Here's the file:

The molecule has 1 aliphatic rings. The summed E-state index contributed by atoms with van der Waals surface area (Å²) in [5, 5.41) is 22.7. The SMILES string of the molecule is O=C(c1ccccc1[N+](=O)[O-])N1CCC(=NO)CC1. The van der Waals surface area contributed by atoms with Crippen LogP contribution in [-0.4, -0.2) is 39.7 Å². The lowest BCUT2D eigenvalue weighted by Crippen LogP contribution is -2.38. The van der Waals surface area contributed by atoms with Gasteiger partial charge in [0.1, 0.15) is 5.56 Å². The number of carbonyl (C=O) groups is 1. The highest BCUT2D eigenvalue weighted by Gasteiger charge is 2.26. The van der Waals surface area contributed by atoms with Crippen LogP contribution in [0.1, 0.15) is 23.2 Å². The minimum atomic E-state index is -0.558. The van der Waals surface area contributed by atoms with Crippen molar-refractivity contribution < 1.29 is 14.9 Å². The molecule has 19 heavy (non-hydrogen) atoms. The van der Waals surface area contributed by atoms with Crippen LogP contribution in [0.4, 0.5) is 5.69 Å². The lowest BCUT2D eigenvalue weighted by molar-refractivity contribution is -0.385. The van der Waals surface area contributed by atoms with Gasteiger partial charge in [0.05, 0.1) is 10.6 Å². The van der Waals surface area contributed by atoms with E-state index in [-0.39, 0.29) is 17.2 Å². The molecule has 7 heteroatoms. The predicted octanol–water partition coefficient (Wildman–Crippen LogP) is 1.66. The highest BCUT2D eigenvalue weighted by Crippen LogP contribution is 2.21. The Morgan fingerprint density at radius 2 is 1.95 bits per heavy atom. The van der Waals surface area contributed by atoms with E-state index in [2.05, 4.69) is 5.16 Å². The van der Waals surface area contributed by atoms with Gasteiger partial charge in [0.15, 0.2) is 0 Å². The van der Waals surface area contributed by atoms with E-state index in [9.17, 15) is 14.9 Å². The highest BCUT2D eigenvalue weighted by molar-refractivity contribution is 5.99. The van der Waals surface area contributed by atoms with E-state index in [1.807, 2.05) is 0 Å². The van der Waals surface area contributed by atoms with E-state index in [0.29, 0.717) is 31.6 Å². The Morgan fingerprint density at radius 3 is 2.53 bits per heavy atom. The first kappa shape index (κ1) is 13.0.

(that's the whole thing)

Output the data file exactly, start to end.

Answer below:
The molecule has 1 aliphatic rings. The summed E-state index contributed by atoms with van der Waals surface area (Å²) in [5, 5.41) is 22.7. The SMILES string of the molecule is O=C(c1ccccc1[N+](=O)[O-])N1CCC(=NO)CC1. The van der Waals surface area contributed by atoms with Crippen LogP contribution in [-0.4, -0.2) is 39.7 Å². The lowest BCUT2D eigenvalue weighted by Crippen LogP contribution is -2.38. The van der Waals surface area contributed by atoms with Gasteiger partial charge in [0.1, 0.15) is 5.56 Å². The number of carbonyl (C=O) groups is 1. The highest BCUT2D eigenvalue weighted by Gasteiger charge is 2.26. The van der Waals surface area contributed by atoms with Crippen LogP contribution in [0.1, 0.15) is 23.2 Å². The minimum atomic E-state index is -0.558. The van der Waals surface area contributed by atoms with Crippen molar-refractivity contribution < 1.29 is 14.9 Å². The molecule has 19 heavy (non-hydrogen) atoms. The van der Waals surface area contributed by atoms with Crippen LogP contribution in [0.4, 0.5) is 5.69 Å². The lowest BCUT2D eigenvalue weighted by molar-refractivity contribution is -0.385. The van der Waals surface area contributed by atoms with Gasteiger partial charge in [0.05, 0.1) is 10.6 Å². The van der Waals surface area contributed by atoms with E-state index in [-0.39, 0.29) is 17.2 Å². The molecule has 7 heteroatoms. The predicted octanol–water partition coefficient (Wildman–Crippen LogP) is 1.66. The highest BCUT2D eigenvalue weighted by Crippen LogP contribution is 2.21. The Morgan fingerprint density at radius 2 is 1.95 bits per heavy atom. The van der Waals surface area contributed by atoms with E-state index in [2.05, 4.69) is 5.16 Å². The van der Waals surface area contributed by atoms with Gasteiger partial charge in [0.15, 0.2) is 0 Å². The van der Waals surface area contributed by atoms with E-state index in [9.17, 15) is 14.9 Å². The highest BCUT2D eigenvalue weighted by molar-refractivity contribution is 5.99. The van der Waals surface area contributed by atoms with E-state index in [1.807, 2.05) is 0 Å². The van der Waals surface area contributed by atoms with E-state index in [0.29, 0.717) is 31.6 Å². The Morgan fingerprint density at radius 3 is 2.53 bits per heavy atom. The first kappa shape index (κ1) is 13.0.